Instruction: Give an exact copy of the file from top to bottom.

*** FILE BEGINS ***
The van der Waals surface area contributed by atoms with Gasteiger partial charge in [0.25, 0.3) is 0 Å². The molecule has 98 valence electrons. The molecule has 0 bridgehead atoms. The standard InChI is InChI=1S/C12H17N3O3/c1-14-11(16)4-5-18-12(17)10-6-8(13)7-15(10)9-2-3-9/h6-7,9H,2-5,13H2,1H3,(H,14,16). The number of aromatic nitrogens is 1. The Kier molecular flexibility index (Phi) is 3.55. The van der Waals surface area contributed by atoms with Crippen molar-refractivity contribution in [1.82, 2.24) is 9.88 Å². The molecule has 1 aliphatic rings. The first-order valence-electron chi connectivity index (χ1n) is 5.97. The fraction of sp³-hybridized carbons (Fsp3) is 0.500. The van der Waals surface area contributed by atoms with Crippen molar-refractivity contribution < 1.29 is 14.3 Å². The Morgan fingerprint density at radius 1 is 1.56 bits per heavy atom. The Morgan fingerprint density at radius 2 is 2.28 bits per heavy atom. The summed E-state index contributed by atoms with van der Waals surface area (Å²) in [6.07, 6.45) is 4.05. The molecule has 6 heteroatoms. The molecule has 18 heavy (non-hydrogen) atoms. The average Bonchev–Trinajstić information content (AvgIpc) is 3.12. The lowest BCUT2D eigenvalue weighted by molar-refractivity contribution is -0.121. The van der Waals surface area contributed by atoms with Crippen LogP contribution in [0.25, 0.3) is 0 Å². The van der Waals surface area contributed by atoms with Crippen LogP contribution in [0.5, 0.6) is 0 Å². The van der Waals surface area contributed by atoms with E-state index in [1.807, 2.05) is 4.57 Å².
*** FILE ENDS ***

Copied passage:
The van der Waals surface area contributed by atoms with Gasteiger partial charge in [0.25, 0.3) is 0 Å². The molecule has 98 valence electrons. The molecule has 0 bridgehead atoms. The standard InChI is InChI=1S/C12H17N3O3/c1-14-11(16)4-5-18-12(17)10-6-8(13)7-15(10)9-2-3-9/h6-7,9H,2-5,13H2,1H3,(H,14,16). The number of aromatic nitrogens is 1. The Kier molecular flexibility index (Phi) is 3.55. The van der Waals surface area contributed by atoms with Crippen molar-refractivity contribution in [1.82, 2.24) is 9.88 Å². The molecule has 1 aliphatic rings. The first-order valence-electron chi connectivity index (χ1n) is 5.97. The fraction of sp³-hybridized carbons (Fsp3) is 0.500. The van der Waals surface area contributed by atoms with Crippen molar-refractivity contribution < 1.29 is 14.3 Å². The Morgan fingerprint density at radius 1 is 1.56 bits per heavy atom. The Morgan fingerprint density at radius 2 is 2.28 bits per heavy atom. The summed E-state index contributed by atoms with van der Waals surface area (Å²) in [6.07, 6.45) is 4.05. The molecule has 6 heteroatoms. The molecule has 18 heavy (non-hydrogen) atoms. The average Bonchev–Trinajstić information content (AvgIpc) is 3.12. The lowest BCUT2D eigenvalue weighted by molar-refractivity contribution is -0.121. The van der Waals surface area contributed by atoms with Crippen LogP contribution in [0.25, 0.3) is 0 Å². The van der Waals surface area contributed by atoms with Crippen LogP contribution in [0.5, 0.6) is 0 Å². The van der Waals surface area contributed by atoms with E-state index in [1.807, 2.05) is 4.57 Å².